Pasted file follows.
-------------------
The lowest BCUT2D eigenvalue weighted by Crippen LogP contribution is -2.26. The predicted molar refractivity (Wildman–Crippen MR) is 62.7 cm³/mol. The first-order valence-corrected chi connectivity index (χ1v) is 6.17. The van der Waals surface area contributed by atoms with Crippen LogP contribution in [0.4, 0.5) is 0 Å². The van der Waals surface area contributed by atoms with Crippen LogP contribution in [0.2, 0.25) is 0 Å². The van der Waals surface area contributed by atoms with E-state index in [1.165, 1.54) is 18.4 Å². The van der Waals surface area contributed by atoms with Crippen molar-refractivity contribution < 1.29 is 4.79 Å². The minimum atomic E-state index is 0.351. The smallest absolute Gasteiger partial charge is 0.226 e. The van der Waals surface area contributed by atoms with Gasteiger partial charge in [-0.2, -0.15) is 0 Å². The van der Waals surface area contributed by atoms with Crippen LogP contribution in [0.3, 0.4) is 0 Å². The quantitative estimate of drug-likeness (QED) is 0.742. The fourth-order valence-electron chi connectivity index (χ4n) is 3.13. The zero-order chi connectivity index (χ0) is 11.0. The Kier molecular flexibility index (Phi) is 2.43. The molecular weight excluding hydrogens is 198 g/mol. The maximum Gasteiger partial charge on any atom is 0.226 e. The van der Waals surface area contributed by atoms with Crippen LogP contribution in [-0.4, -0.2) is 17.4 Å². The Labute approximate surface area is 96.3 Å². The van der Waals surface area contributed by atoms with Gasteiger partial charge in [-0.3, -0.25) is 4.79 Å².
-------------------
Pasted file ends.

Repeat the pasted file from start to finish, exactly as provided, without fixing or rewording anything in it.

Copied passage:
The lowest BCUT2D eigenvalue weighted by Crippen LogP contribution is -2.26. The predicted molar refractivity (Wildman–Crippen MR) is 62.7 cm³/mol. The first-order valence-corrected chi connectivity index (χ1v) is 6.17. The van der Waals surface area contributed by atoms with Crippen LogP contribution in [0.4, 0.5) is 0 Å². The van der Waals surface area contributed by atoms with Crippen LogP contribution in [0.2, 0.25) is 0 Å². The van der Waals surface area contributed by atoms with E-state index in [1.165, 1.54) is 18.4 Å². The van der Waals surface area contributed by atoms with Crippen molar-refractivity contribution < 1.29 is 4.79 Å². The minimum atomic E-state index is 0.351. The smallest absolute Gasteiger partial charge is 0.226 e. The van der Waals surface area contributed by atoms with Gasteiger partial charge in [-0.2, -0.15) is 0 Å². The van der Waals surface area contributed by atoms with Crippen LogP contribution in [0.3, 0.4) is 0 Å². The quantitative estimate of drug-likeness (QED) is 0.742. The fourth-order valence-electron chi connectivity index (χ4n) is 3.13. The zero-order chi connectivity index (χ0) is 11.0. The Kier molecular flexibility index (Phi) is 2.43. The molecular weight excluding hydrogens is 198 g/mol. The maximum Gasteiger partial charge on any atom is 0.226 e. The van der Waals surface area contributed by atoms with Crippen LogP contribution in [-0.4, -0.2) is 17.4 Å². The Labute approximate surface area is 96.3 Å². The van der Waals surface area contributed by atoms with Gasteiger partial charge in [-0.3, -0.25) is 4.79 Å².